In his short story collection Everyone Worth Knowing (Circuit Breaker Books, June 1, 2021), author Jeff Richards explores the stories of everyday acquaintances through the stories of 17 male protagonists.
I believe that music—especially rock and the blues—influenced this collection. Could you talk a little more about how music has informed your writing, and this book in particular?
Four of the stories in this collection are based on the lyrics in songs. For instance, the title for Riding the Fences comes from the Eagles song “Desperado.” The story itself follows closely the lyrics and theme of the song. Happiness comes from the John Prine song “All the Best.” Both are about the break-up of a marriage. One of the other stories is based on Jimmy Thackery and the Drivers’ “Cool Guitar.” I interviewed Jimmy for a magazine article and this is what he said about that song: “It sounded like, you know, it came from an old blues singer and it had a great twist, a great hook, ‘I’m gonna sell the bitches car./And buy myself a cool guitar.’ You know the guy gets even with the lady for throwing him out of their apartment. And, of course, I thought either this will be a big hit or I am going to be in big trouble with the National Organization of Women. But the real idea, when you listen to the lyrics, is that the guy singing the song is the asshole and he admits it at the end. And fortunately people get this. I think more women than even men.”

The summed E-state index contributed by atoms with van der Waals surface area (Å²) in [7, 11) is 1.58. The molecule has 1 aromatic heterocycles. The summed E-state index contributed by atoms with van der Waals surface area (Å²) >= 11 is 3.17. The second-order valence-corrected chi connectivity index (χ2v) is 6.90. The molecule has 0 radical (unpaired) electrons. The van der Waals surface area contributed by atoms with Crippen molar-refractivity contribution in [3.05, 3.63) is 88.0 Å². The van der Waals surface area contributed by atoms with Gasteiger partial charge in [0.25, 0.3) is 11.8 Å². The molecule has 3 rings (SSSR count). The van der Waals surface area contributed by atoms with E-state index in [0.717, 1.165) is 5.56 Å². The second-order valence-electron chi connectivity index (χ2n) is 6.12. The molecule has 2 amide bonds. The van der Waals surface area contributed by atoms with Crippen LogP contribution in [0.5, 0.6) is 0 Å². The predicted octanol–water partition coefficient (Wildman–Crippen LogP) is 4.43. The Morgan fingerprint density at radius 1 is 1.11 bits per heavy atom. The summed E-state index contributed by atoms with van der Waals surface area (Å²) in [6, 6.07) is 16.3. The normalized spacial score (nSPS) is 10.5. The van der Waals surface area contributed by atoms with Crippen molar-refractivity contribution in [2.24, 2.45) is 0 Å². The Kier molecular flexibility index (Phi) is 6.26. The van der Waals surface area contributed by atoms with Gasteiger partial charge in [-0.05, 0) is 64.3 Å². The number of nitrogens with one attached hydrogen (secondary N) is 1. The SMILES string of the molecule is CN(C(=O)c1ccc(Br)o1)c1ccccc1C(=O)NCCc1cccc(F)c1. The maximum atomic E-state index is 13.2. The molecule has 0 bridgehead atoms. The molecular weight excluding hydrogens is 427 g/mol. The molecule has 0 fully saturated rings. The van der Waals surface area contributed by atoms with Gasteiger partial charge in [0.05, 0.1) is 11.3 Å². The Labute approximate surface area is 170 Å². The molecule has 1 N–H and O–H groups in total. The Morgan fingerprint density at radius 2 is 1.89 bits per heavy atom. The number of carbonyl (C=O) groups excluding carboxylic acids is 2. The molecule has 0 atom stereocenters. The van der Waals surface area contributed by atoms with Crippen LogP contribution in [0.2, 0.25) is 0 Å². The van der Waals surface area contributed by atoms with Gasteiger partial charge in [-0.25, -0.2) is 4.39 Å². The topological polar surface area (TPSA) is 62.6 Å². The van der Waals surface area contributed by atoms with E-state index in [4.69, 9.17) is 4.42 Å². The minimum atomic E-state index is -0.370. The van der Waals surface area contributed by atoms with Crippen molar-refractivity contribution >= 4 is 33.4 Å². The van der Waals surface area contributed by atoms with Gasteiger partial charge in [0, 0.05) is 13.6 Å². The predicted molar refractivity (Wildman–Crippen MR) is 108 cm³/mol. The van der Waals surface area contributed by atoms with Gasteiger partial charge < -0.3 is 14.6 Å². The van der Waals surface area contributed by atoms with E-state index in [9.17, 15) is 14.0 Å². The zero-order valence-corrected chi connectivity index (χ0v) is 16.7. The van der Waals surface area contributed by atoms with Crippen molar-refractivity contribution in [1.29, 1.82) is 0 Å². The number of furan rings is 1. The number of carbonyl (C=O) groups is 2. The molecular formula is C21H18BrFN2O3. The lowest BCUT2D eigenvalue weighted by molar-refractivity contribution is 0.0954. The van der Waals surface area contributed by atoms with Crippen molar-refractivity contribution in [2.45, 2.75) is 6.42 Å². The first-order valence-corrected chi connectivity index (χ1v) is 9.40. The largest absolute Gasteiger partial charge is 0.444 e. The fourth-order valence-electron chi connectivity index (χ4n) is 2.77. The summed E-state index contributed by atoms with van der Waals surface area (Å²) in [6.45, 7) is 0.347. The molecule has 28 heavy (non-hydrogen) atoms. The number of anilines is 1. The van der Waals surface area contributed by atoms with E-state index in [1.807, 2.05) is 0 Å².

Today I have an interview with, and would like to welcome, Jer Adrianne Lelliott who, along with Ramiz Monsef, narrate Lady Killer.
I’m delighted to be joining the Blog Blitz for Trust Me by K. J. McGillick, organised by Rachel’s Random Resources, with a short Q&A. First though, let’s see what the book is about.
About the book
‘Accused of pushing a boy to his death in a failed suicide intervention, DCI Doug Stirling is suspended from duty. Attacked in the media and haunted by the boy’s smile as he let go of Stirling’s hand, he must look on helplessly as an incompetent colleague intent on destroying him investigates the boy’s death, supported by the vindictive Deputy Chief Constable, McDonald.